Sarah and baby Steven are continuing to improve. She is still quite anemic and her incision is healing more slowly than I had expected but otherwise she is doing fine. He is taking about 20 ml of milk every two or three hours without too much challenge. We are still having to tube all of it but will try breast feeding again soon. He is still often too cold and O2 sats aren't always great but he is holding his own. We have planned a "meeting" friday to make a plan how to get them home. The medical staff are afraid she can't care for him well enough. I don't feel like we even have anything to discuss until he starts putting on weight so we'll see how things go. 

Monday, September 7, 2015

I promised more pictures...

This is Whinny's little baby boy. He still doesn't have a name but that is normal and he will probably get his name after he meets his grandparents and extended family. Both mother and baby are doing fine and I expect them to head home tomorrow.

(I love that he is bundled up like it is 50 degrees. I would like to point out that is is easily 90 degrees in the hospital when I took these pictures and warmer outside in the sun.)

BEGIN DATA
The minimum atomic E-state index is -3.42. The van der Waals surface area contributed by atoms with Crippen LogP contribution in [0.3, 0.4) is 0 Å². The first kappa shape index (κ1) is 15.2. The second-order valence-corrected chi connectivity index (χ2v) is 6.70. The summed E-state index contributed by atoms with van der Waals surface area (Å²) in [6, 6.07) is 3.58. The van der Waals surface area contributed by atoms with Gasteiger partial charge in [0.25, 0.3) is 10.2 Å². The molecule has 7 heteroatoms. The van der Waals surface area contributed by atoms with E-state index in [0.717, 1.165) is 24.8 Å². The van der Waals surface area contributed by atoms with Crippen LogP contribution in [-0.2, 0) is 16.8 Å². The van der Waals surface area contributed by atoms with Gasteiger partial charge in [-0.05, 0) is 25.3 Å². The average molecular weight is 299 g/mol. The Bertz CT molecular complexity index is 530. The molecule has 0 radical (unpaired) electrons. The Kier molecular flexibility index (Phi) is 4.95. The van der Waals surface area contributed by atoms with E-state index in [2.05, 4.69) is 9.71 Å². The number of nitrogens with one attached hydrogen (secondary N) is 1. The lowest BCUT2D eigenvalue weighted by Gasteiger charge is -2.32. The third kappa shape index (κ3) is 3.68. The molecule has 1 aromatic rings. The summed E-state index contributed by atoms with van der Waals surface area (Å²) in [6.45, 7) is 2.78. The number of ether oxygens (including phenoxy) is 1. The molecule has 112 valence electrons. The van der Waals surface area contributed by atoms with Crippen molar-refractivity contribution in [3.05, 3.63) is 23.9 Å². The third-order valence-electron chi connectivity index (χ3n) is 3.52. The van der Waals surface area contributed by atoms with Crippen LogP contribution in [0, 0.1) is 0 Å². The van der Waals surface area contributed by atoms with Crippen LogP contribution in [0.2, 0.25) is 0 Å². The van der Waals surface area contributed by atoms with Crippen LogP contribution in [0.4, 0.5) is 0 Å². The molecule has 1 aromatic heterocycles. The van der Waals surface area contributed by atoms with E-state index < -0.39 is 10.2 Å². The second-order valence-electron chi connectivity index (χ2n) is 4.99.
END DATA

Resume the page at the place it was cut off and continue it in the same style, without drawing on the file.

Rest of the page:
Sarah and her baby boy (possibly to be named Steven, it is still under discussion) are struggling a bit more. Sarah is discovering how hard it is to take care of a baby with her handicaps (on top of the pain of c-section) and expressed a lot of frustration today. She is also trying to hand express her milk into a cup and that is not too easy to do. I'm trying to get her a breast pump but this is rural africa...
Her little baby is also still struggling. His breathing is much improved and he can maintain O2 sats above 88% on 2L which is much better than initially. His work of breathing is still significant though. He also has lost almost 200g of weight which isn't completely unexpected but is more than 10% of his initial weight in two days so we have to get that to turn around. He weights almost exactly 1kg right now. 

This is Dr. Elisabeth, a pediatrician and I'm extremely grateful that she works in Soroti now. We were having a discussion today about how many weeks we actually think this little guy is. I've been using the date that Sarah thinks she became pregnant but Elisabeth pointed out that people rarely know the actual date and to prove her point she asked Sarah what day today is and Sarah was pretty sure it was September but wasn't positive. Elisabeth thinks the baby is actually nearer to full term but is so small due to IUGR because of the mother's extreme handicaps. She pointed out that his lack of lanugo and descended testicles means he is full term. I tried to argue that his hypoglycemia, inability to maintain his body temp, abnormal breathing and decreased oxygen levels all indicated he was several weeks early She said these were related to his low birth weight, not his age. Anyone want to weigh in? 

Sunday, September 6, 2015

baby boy